• $\begingroup$ I was skeptical that it would take all of the sun's energy for 2 years to boil the oceans when the sun is about a million times larger than the earth. I think your figures are inaccurate. This article says that it would take 4.7x10^26 J of energy to boil the oceans, while the sun outputs 3.8×1026 J each second, so it would only take about 1.2 seconds of the Sun's output to boil the oceans. $\endgroup$ – Johnny Feb 11 '17 at 4:28
  • $\begingroup$ Only the sun's energy that hits the earth: solar constant*earth cross section. The 4.7*10^26 number is heat of vapourisation, but the water first needs to be heated, and water has a huge heat capacity. $\endgroup$ – James K Feb 11 '17 at 9:23
  • $\begingroup$ The 4.7*10^26 number is 10X higher than your unsourced number, it takes around 350 J to heat a gram water from 17C to 100C, then 2260J to vaporize it, so it doesn't make a huge difference in the numbers. The earth receives around 173,000 TW of continuous solar radiation, or 1.73e+17 J/sec. If it all went to heating the oceans it would take 86 years to boil the oceans. $\endgroup$ – Johnny Feb 11 '17 at 19:12
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No cool down period? Not even one nanosecond? Sounds like there's a lack of understanding of reality here. Life exists on Earth from high in the atmosphere to deep underground. What you want to do apparently (but you're not clear) is irradiate the entire planet so that there's a zero survival rate even for organisms heavily shielded and isolated. And do it with such intensity that the dose is supplied virtually instantly. We don't know how deep underground microbes exist, we've found evidence for them as deep as 12 miles. The most obvious sterilization methods I can think of which could penetrate 12-15 miles of rock would be X-rays but it would leave radioactives behind. I'm not capable of calculating the extent such energy would transmute atoms, but it's fairly trivial to calculate the intensity of a beam of x-rays (of a given frequency (distribution)) which would effectively sterilize through 15 miles of rock. The issues with waste heat might be addressed by cooling the Earth by passing an opaque (or semi-opaque) cloud between the Earth and the Sun. So, I'd say runaway greenhouse effect is a red-herring. What the surface would be like after such an attack, I've no idea. Perhaps someone else can calculate the effects of an extreme x-ray burst, if you ask that specific question. (heat and radioactivity are the most important effects, there may be secondary effects (such as loss of atmosphere))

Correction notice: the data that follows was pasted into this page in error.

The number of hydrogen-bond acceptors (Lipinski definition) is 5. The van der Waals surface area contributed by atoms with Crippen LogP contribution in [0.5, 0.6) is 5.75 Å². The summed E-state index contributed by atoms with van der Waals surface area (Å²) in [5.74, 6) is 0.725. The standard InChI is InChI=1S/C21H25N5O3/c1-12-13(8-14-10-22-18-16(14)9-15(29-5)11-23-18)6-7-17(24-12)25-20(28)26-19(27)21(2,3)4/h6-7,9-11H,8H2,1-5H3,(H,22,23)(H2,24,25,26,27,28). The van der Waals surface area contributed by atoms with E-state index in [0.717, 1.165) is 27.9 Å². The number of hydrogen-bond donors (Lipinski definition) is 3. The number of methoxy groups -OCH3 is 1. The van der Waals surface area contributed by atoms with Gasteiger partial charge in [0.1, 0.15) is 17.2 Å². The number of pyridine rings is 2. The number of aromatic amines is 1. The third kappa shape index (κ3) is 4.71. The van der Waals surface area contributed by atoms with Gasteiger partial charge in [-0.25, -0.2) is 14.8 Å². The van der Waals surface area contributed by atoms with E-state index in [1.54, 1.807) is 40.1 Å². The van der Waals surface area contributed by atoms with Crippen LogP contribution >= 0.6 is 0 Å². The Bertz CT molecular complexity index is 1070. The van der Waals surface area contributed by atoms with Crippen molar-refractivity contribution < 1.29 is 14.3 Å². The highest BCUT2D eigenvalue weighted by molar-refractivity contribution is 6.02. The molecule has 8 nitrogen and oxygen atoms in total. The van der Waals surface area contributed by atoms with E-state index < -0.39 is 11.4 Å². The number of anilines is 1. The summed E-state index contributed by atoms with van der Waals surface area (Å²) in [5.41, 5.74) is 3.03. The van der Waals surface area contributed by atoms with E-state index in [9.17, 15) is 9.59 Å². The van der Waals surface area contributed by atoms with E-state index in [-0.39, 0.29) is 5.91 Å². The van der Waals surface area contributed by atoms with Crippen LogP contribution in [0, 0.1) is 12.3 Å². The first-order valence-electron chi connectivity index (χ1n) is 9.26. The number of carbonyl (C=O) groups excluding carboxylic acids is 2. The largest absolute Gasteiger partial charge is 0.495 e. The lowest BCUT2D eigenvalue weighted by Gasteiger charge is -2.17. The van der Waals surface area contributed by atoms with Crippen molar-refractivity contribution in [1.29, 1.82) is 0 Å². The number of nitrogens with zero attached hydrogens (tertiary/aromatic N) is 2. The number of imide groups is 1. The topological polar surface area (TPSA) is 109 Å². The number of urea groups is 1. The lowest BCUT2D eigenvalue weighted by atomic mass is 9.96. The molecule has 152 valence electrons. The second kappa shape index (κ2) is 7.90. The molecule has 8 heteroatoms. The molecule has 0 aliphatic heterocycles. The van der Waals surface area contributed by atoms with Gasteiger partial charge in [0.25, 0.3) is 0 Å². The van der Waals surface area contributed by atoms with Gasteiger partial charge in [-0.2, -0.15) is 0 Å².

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  • $\begingroup$ No, X-rays do not leave radioactive substances behind. Not even most Gamma or Beta radiation can do this. You need a particle energy of above 10 Mega-electronVolt (MeV) for that and most gamma and beta cannot reach that high. Some Alpha radiation can but Alpha has really poor penetrating power so it cannot reach more than 3-5 cm in air. The only radiation that practically can induce activity is neutron radiation. And again: the atmosphere is an issue, not to mention that free neutrons have a half-life of 14 minutes, making it near impossible to get a significant amount to Earth. $\endgroup$ – MichaelK Feb 11 '17 at 12:17
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Thanks everyone for your suggestions. I see now that there are many limitations no matter what form of energy I use. Since my ideas are set in far future, I guess I will work up an alternative previously undiscovered energy which results in superluminal velocity that effectively sterilize everything it encounters.